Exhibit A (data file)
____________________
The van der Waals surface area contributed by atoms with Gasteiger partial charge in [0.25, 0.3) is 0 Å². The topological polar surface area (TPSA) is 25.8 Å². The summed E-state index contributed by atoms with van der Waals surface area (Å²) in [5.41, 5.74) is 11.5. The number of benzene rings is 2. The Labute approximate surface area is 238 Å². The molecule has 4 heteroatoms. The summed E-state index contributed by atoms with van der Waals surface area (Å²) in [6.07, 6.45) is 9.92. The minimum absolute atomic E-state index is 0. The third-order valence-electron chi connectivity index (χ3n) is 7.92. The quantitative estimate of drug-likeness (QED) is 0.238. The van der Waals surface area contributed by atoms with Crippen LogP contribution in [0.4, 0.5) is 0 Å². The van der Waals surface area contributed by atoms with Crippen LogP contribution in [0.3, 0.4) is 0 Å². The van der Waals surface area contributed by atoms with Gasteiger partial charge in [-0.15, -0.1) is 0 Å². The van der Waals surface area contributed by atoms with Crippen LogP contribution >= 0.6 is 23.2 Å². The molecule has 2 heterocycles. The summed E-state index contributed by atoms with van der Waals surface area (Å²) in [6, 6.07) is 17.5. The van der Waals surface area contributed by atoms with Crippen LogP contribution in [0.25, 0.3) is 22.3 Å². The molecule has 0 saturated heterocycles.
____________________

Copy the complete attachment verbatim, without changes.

The van der Waals surface area contributed by atoms with Gasteiger partial charge in [0.25, 0.3) is 0 Å². The topological polar surface area (TPSA) is 25.8 Å². The summed E-state index contributed by atoms with van der Waals surface area (Å²) in [5.41, 5.74) is 11.5. The number of benzene rings is 2. The Labute approximate surface area is 238 Å². The molecule has 4 heteroatoms. The summed E-state index contributed by atoms with van der Waals surface area (Å²) in [6.07, 6.45) is 9.92. The minimum absolute atomic E-state index is 0. The third-order valence-electron chi connectivity index (χ3n) is 7.92. The quantitative estimate of drug-likeness (QED) is 0.238. The van der Waals surface area contributed by atoms with Crippen LogP contribution in [0.4, 0.5) is 0 Å². The van der Waals surface area contributed by atoms with Crippen LogP contribution in [0.3, 0.4) is 0 Å². The van der Waals surface area contributed by atoms with Gasteiger partial charge in [-0.15, -0.1) is 0 Å². The van der Waals surface area contributed by atoms with Crippen LogP contribution >= 0.6 is 23.2 Å². The molecule has 2 heterocycles. The summed E-state index contributed by atoms with van der Waals surface area (Å²) in [6, 6.07) is 17.5. The van der Waals surface area contributed by atoms with Crippen LogP contribution in [0.25, 0.3) is 22.3 Å². The molecule has 0 saturated heterocycles.